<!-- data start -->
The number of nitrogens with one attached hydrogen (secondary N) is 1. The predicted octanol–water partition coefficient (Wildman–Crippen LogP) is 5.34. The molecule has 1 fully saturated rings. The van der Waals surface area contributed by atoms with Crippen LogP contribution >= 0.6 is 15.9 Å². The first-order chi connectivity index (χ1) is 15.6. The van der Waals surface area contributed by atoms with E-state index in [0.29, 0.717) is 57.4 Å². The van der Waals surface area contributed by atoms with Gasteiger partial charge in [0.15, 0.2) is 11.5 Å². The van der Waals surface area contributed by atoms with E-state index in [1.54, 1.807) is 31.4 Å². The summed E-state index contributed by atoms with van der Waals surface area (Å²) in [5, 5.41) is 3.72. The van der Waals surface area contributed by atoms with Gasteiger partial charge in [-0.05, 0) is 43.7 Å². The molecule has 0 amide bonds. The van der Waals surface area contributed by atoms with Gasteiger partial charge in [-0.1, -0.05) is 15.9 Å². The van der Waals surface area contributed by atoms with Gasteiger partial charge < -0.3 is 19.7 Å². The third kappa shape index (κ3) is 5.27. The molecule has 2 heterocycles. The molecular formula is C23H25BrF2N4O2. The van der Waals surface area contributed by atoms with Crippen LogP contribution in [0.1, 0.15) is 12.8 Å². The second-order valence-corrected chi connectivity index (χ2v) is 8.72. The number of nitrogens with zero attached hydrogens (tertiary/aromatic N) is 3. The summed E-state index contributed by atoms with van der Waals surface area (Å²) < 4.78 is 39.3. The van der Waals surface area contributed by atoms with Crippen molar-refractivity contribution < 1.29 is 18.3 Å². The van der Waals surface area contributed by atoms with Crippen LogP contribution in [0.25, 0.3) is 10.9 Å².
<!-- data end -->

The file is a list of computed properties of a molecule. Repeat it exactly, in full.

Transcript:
The number of nitrogens with one attached hydrogen (secondary N) is 1. The predicted octanol–water partition coefficient (Wildman–Crippen LogP) is 5.34. The molecule has 1 fully saturated rings. The van der Waals surface area contributed by atoms with Crippen LogP contribution >= 0.6 is 15.9 Å². The first-order chi connectivity index (χ1) is 15.6. The van der Waals surface area contributed by atoms with E-state index in [0.29, 0.717) is 57.4 Å². The van der Waals surface area contributed by atoms with Gasteiger partial charge in [0.15, 0.2) is 11.5 Å². The van der Waals surface area contributed by atoms with E-state index in [1.54, 1.807) is 31.4 Å². The summed E-state index contributed by atoms with van der Waals surface area (Å²) in [5, 5.41) is 3.72. The van der Waals surface area contributed by atoms with Gasteiger partial charge in [-0.05, 0) is 43.7 Å². The molecule has 0 amide bonds. The van der Waals surface area contributed by atoms with Gasteiger partial charge in [-0.1, -0.05) is 15.9 Å². The van der Waals surface area contributed by atoms with Gasteiger partial charge < -0.3 is 19.7 Å². The third kappa shape index (κ3) is 5.27. The molecule has 2 heterocycles. The molecular formula is C23H25BrF2N4O2. The van der Waals surface area contributed by atoms with Crippen LogP contribution in [0.1, 0.15) is 12.8 Å². The second-order valence-corrected chi connectivity index (χ2v) is 8.72. The number of nitrogens with zero attached hydrogens (tertiary/aromatic N) is 3. The summed E-state index contributed by atoms with van der Waals surface area (Å²) < 4.78 is 39.3. The van der Waals surface area contributed by atoms with Crippen molar-refractivity contribution < 1.29 is 18.3 Å². The van der Waals surface area contributed by atoms with Crippen LogP contribution in [0.25, 0.3) is 10.9 Å².